Here's How Much Coffee Is Officially Too Much

Photo: Caleb George on Unsplash
Here's How Much Coffee Is Officially Too Much
Partner
Self, Health And Wellness

By Leta Shy

There are many benefits to drinking coffee every day — from disease-fighting antioxidants to improved memory and longevity — but when it comes to your caffeine habit, science says there really can be too much of a good thing.

Is coffee good or bad for you — and how much caffeine is too much?

For the average person, the FDA says that up to 400 mg of coffee a day — or about four to five cups of the average brewed coffee (max) — is a moderate amount that isn't harmful for otherwise healthy adults.

They do note, however: "Certain conditions tend to make people more sensitive to caffeine’s effects, as can some medications. In addition, if you’re pregnant, trying to become pregnant, or breastfeeding, or are concerned about another condition or medication, we recommend talking to your health care provider about whether you need to limit caffeine consumption."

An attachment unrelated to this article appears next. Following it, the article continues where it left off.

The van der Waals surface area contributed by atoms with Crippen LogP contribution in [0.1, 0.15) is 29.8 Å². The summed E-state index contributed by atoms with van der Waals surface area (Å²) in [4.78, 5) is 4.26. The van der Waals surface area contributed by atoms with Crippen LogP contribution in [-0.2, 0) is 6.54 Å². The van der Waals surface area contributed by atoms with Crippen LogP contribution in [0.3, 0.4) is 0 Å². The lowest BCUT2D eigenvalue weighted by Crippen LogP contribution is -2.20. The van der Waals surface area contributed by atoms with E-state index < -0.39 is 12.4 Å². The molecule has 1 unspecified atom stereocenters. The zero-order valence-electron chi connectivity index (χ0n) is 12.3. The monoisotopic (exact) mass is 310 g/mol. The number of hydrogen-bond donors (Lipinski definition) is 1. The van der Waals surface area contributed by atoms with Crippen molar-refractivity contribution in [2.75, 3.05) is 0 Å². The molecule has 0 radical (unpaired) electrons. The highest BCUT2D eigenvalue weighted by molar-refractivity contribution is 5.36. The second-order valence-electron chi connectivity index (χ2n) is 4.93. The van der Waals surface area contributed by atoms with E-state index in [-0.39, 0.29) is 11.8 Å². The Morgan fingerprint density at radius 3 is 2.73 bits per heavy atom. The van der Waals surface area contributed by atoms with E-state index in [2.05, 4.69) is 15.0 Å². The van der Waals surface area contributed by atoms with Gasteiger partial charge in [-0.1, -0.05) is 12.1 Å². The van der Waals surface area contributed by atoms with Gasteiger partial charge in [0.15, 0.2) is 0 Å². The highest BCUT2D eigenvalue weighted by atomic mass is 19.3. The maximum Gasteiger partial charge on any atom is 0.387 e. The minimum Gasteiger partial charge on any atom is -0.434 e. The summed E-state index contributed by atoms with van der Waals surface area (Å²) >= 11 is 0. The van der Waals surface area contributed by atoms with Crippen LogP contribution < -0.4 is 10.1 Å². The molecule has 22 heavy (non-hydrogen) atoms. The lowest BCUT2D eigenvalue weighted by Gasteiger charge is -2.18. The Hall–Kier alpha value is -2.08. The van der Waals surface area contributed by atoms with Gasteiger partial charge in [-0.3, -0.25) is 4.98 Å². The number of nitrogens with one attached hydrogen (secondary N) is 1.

And once you hit more than the aforementioned five cups, you may experience less-than-desirable side effects.

Drinking more than 500 mg every day, in fact, can induce anxiety, insomnia, and muscle tremors and can even lead to increased heart rate and blood pressure, headaches, or digestion issues.

RELATED: This Is What Happens When You Drink Coffee Before You Work Out

If you want to stay away from the caffeine jitters, then limiting yourself to under four cups of coffee per day is a perfectly reasonable plan.

However, you may be surprised by how much caffeine is in your favorite caffeinated beverage; it can be much more than you think!

See how much caffeine is in your favorite drink.


Photo credit: PopSugar

RELATED: Coffee Can Actually Make You Drunk! Here's How Many Cups It Takes

You can use the chart above as a guide if you want to get a better sense of how much caffeine you're typically consuming in any given day (or every single day, for that matter).

Even if you enjoy two eight-ounce cups at Starbucks, for example, that's 360 mg of caffeine — 60 mg over the recommended limit.

Also, remember that even though espresso-based drinks like lattes and cappuccinos contain less caffeine than brewed coffee, many drinks are made with at least two espresso shots, not one.

RELATED: 10 Best Coffee Alternatives

Sign Up for the YourTango Newsletter

Let's make this a regular thing!

Leta Shy, formerly the Fitness Editor for PopSugar, currently serves as Digital Director at SELF at Condé Nast.

This article was originally published at PopSugar. Reprinted with permission from the author.

Author
Partner